October 30, 2009

My life of crime

When I was a child, Mama Fresh liked to sew many of our clothes. One outfit that vividly stands out was when Mama must have gotten a deal on many yards of olive green extremely wide-waled arctic thickness corduroy. My brothers and I had matching pants and vests constructed of this immovable fabric. We resembled miniature soldiers walking stiffly, not in khaki, but corduroy, needing only a few medals of honor to complete our uniforms.

I used to dread those twice-annual trips to the fabric store, looking for patterns and remnants. I just wished for blue jeans (or dungarees as Grandma called them) and a simple t-shirt from the local Sears. The closest we got to jeans were denim elastic-waisted bottoms. The elastic was ingeniously recycled from Papa's worn out underpants, so the waistband was always quite wide. I tried not to think too much about the underpants recycling. Movie heroines like Scarlett O’Hara used drapes and Maria in Sound of Music used the curtains. Apparently, we had no spare window treatments. We had dad’s underpants. I still hear Mama’s voice, “Nobody will ever know or see the elastic!”

One afternoon, during a particularly long fabric-searching marathon, there was nothing left for me to look at, like patterns or cute fabric that never was on sale anyway. I thought to play hide and seek in the bolts of fabric but nobody was there to look for me. My brothers never had to go on these trips.

I wandered past a bin of buttons and two big shiny brass buttons caught my eye. I do not know if I had heard the phrase about sewing brass buttons on my underpants and thought maybe that would dress up Dad’s elastic? Or perhaps I was determined to put some medals on our military looking outfits?

I am not sure what was so compelling about these two buttons but I was fascinated. I picked them up and studied my reflection, moving the buttons back and forth like a fun house mirror. My face warped, my eyes grew and shrunk. After entertaining myself with the buttons to help pass the time, I eventually decided to go check if Mama was finished.

I was about to return the card of buttons back to their bin but they seemed magnetized to my hand. Rather than put them back, I slipped them in my pocket without a second thought. I never even considered asking if we could get them. We just knew not to ask for anything at the store. I had no idea what I was going to do with the buttons, but suddenly, nothing was more important in my life than having those two shiny gold buttons.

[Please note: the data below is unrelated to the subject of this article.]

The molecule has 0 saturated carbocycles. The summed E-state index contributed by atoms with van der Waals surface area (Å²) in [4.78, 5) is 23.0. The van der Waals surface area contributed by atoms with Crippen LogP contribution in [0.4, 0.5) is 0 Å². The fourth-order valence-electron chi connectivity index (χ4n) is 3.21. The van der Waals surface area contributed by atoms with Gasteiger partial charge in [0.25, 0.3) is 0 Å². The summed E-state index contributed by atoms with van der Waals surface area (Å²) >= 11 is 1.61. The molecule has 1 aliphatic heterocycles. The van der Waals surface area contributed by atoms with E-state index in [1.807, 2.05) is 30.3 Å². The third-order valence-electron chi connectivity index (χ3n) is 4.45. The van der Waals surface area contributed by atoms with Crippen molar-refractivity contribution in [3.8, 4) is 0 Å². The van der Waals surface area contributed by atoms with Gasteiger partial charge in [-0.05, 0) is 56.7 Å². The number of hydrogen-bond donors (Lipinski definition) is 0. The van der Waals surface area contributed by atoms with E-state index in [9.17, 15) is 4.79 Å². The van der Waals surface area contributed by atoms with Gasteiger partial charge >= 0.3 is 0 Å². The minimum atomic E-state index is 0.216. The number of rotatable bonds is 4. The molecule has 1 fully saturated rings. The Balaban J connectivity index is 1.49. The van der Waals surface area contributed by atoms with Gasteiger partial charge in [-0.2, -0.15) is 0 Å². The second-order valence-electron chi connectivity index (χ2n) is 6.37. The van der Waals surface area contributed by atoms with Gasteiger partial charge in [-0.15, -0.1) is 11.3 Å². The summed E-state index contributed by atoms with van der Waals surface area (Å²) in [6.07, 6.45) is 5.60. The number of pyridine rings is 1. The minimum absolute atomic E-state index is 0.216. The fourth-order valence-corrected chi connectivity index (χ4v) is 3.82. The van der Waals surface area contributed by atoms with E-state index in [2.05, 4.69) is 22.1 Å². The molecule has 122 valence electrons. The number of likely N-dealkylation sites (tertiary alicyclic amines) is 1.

They seemed to glow from my pocket. I held my hand tightly over the jacket pocket, in case they would escape or someone would notice. We bought our fabric and walked out the door and it was as simple as that; the buttons were mine. Nobody knew… no alarms went off; I was now the proud owner of two shiny brass buttons.

I could not wait to get home and study my prize. I scurried up to my room and hid in my closet, carefully removing the contraband from its hidden place. Then the gravity of my crime hit me. I had stolen those buttons. The face that reflected back at me was one of shame and petty crime. I was horrified. The fabric store was over an hour away, so it was not as if we could go back there, and I knew Mama would not be happy with me. Instead I buried the buttons in the bottom of my toy chest.

Every so often, I would pull the buttons out, but that same face stared back at me. Not the fun house face, the face of guilt. I stopped taking the buttons out and let my prize languish in the darkness.

Years later, that particular fabric store was going out of business. I wondered if my life of crime had been a contributing factor. I confessed my crime to the part time clerk while I was checking out, perhaps hoping for a moment of absolution. She looked at me as if I was crazy and I am sure I heard her say, “So?”

(Yeah, sew brass buttons on your underpants, that’s what started this whole mess in the first place).


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